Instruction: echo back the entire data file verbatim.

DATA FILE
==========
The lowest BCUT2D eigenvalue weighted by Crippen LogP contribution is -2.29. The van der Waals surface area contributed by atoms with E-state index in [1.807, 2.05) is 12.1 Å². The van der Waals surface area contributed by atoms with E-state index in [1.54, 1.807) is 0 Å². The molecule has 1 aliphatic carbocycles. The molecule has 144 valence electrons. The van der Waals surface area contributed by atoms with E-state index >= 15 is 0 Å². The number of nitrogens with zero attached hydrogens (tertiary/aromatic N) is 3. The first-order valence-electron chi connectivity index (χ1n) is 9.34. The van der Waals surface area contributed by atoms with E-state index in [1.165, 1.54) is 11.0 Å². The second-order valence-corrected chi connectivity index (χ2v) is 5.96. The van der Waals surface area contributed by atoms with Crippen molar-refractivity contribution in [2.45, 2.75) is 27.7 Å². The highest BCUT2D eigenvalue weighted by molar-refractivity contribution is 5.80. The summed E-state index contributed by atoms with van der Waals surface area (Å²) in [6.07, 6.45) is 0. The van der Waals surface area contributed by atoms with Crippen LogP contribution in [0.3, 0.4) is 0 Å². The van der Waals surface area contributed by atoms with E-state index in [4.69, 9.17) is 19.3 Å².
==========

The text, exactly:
The lowest BCUT2D eigenvalue weighted by Crippen LogP contribution is -2.29. The van der Waals surface area contributed by atoms with E-state index in [1.807, 2.05) is 12.1 Å². The van der Waals surface area contributed by atoms with E-state index in [1.54, 1.807) is 0 Å². The molecule has 1 aliphatic carbocycles. The molecule has 144 valence electrons. The van der Waals surface area contributed by atoms with E-state index >= 15 is 0 Å². The number of nitrogens with zero attached hydrogens (tertiary/aromatic N) is 3. The first-order valence-electron chi connectivity index (χ1n) is 9.34. The van der Waals surface area contributed by atoms with E-state index in [1.165, 1.54) is 11.0 Å². The second-order valence-corrected chi connectivity index (χ2v) is 5.96. The van der Waals surface area contributed by atoms with Crippen molar-refractivity contribution in [2.45, 2.75) is 27.7 Å². The highest BCUT2D eigenvalue weighted by molar-refractivity contribution is 5.80. The summed E-state index contributed by atoms with van der Waals surface area (Å²) in [6.07, 6.45) is 0. The van der Waals surface area contributed by atoms with Crippen LogP contribution in [0.3, 0.4) is 0 Å². The van der Waals surface area contributed by atoms with E-state index in [4.69, 9.17) is 19.3 Å².